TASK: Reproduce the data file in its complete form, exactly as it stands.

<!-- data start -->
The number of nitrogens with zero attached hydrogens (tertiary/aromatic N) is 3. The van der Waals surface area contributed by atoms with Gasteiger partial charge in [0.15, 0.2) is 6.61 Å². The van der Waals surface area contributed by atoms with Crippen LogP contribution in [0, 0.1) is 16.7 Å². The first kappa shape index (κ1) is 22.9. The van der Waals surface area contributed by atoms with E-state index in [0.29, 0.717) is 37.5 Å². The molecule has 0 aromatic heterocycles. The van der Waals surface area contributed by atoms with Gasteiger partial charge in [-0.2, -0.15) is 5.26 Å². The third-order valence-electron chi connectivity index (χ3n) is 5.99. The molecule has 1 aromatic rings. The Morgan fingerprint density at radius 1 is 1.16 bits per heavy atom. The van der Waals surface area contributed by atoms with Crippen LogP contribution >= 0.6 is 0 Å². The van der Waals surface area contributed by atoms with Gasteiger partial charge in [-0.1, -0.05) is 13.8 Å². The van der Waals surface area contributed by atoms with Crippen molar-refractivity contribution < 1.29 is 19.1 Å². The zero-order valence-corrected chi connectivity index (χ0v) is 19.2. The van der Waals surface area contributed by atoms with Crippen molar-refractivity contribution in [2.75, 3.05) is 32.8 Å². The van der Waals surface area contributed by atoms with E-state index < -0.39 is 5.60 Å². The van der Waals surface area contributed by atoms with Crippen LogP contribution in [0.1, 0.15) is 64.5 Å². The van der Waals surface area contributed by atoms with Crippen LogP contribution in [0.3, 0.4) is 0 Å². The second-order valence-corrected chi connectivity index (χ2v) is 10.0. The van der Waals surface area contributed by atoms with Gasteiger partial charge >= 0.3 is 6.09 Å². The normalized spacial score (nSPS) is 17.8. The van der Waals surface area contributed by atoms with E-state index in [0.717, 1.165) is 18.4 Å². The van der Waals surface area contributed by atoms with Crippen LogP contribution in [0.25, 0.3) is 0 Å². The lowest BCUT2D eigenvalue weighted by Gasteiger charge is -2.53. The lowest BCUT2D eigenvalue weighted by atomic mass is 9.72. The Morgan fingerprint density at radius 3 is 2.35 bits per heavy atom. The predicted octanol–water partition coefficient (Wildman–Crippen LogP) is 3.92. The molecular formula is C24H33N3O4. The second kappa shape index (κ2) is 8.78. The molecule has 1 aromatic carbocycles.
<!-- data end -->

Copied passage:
The number of nitrogens with zero attached hydrogens (tertiary/aromatic N) is 3. The van der Waals surface area contributed by atoms with Gasteiger partial charge in [0.15, 0.2) is 6.61 Å². The van der Waals surface area contributed by atoms with Crippen LogP contribution in [0, 0.1) is 16.7 Å². The first kappa shape index (κ1) is 22.9. The van der Waals surface area contributed by atoms with E-state index in [0.29, 0.717) is 37.5 Å². The molecule has 0 aromatic heterocycles. The van der Waals surface area contributed by atoms with Gasteiger partial charge in [-0.2, -0.15) is 5.26 Å². The third-order valence-electron chi connectivity index (χ3n) is 5.99. The molecule has 1 aromatic rings. The Morgan fingerprint density at radius 1 is 1.16 bits per heavy atom. The van der Waals surface area contributed by atoms with Crippen LogP contribution >= 0.6 is 0 Å². The van der Waals surface area contributed by atoms with Gasteiger partial charge in [-0.1, -0.05) is 13.8 Å². The van der Waals surface area contributed by atoms with Crippen molar-refractivity contribution < 1.29 is 19.1 Å². The zero-order valence-corrected chi connectivity index (χ0v) is 19.2. The van der Waals surface area contributed by atoms with Crippen molar-refractivity contribution in [2.75, 3.05) is 32.8 Å². The van der Waals surface area contributed by atoms with E-state index < -0.39 is 5.60 Å². The van der Waals surface area contributed by atoms with Crippen LogP contribution in [0.1, 0.15) is 64.5 Å². The van der Waals surface area contributed by atoms with Crippen LogP contribution in [0.3, 0.4) is 0 Å². The second-order valence-corrected chi connectivity index (χ2v) is 10.0. The van der Waals surface area contributed by atoms with Gasteiger partial charge >= 0.3 is 6.09 Å². The normalized spacial score (nSPS) is 17.8. The van der Waals surface area contributed by atoms with E-state index in [0.717, 1.165) is 18.4 Å². The van der Waals surface area contributed by atoms with Crippen LogP contribution in [0.25, 0.3) is 0 Å². The lowest BCUT2D eigenvalue weighted by Gasteiger charge is -2.53. The lowest BCUT2D eigenvalue weighted by atomic mass is 9.72. The Morgan fingerprint density at radius 3 is 2.35 bits per heavy atom. The predicted octanol–water partition coefficient (Wildman–Crippen LogP) is 3.92. The molecular formula is C24H33N3O4. The second kappa shape index (κ2) is 8.78. The molecule has 1 aromatic carbocycles.